And how would you contrast the guitar style of this one, with Kelly as part of the mix, with perhaps the last three albums? "I think Kelly comes out of a musical background that is very varied. He likes a lot of different kinds of music. He has a production background as well, and he's worked with a lot of different bands. So he brought all those things into our band with his writing, and he and Michael just seemed to click together right from the start, as soon as they strapped on guitars and wrote their first song, which ended up being the last song of the new album, called 'The Right Side Of My Mind'. That was written the first day they got together. I guess they sort of share a lot of similarities in terms of their influences. They both come from a blues background, where Chris was more into classical music and classic British rock, which again, is somewhat blues-based. But I think Kelly and Michael seem to fit better together."
Lyrically, where is this album going? "Well at the time, I didn't really think about it. I just let stream of consciousness dictate where everything went. But looking back on it I think there is an overriding theme which is the challenges and conflicts of people and their relationships, how they deal with each other, whether it's a romantic relationship, whether it's a parental relationship, or a business partner friendship kind of thing. I guess I find that those subjects are very intriguing to me at this point in my life. And I think a lot of that came out also because of our situation with Chris leaving the band. That brought a lot of stuff out that we hadn't really explored."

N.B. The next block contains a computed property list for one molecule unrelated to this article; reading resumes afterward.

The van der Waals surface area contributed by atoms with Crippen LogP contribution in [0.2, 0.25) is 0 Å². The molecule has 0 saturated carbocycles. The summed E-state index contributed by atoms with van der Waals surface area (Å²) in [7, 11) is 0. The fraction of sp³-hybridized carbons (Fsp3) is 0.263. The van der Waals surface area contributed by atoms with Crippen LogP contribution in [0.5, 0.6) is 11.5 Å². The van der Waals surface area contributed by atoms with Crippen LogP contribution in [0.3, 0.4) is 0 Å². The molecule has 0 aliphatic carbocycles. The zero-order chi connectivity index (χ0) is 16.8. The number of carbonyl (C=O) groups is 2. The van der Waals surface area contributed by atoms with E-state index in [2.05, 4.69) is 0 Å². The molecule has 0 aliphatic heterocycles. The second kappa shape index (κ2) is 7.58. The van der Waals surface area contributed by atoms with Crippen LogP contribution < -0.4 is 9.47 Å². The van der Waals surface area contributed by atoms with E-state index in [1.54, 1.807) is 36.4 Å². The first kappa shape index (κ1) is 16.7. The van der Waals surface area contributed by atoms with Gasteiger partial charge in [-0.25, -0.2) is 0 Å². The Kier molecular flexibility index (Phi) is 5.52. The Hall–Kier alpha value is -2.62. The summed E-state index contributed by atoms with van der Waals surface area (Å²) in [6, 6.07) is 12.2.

So do we have a record from an ex-progressive metal band here, perhaps Queensryche going the way of Marillion or Genesis, or briefly, Yes with 90125 and in general the Trevor Rabin years? Tate is visibly upset about this line of comparison. "No, because "progressive" is a label that gets attached to them. I bet if you ask any of the progressive bands, none of them would put that little box around it. The honest truth is that we don't do this for anybody else. When we do live shows, that's for an audience. But when we make a record, I don't give a f**k what anybody else thinks of it. It's what I think about it. That's my personal expression. Don't ever write a song or record for anybody other than yourself. It doesn't make any sense."
Later that evening at The Warehouse in Toronto (estimated crowd: about 1200; capacity of venue: 2200), the energy, predictably, was the highest for the Operation: mindcrime material, of which there was a profusion. Whole albums were skipped in entirety, while Empire and Q2K saw the biggest workout. If the songs are subtle and slow to yield pleasure and hook on record, in the muddy expanse of an unfeeling venue, their meaning was lost completely. The Warehouse is a horrendous place to see and hear a band, but shame on Queensryche's soundcrew for not remotely rising to the challenge. Adding to the diversity of the material was a monologue-heavy cover of U2's 'Bullet The Blue Sky.' Diversity, it seems, is the name of the game, and not a bad cause to trumpet, despite its dangers.
Geoff Tate Interview Page 3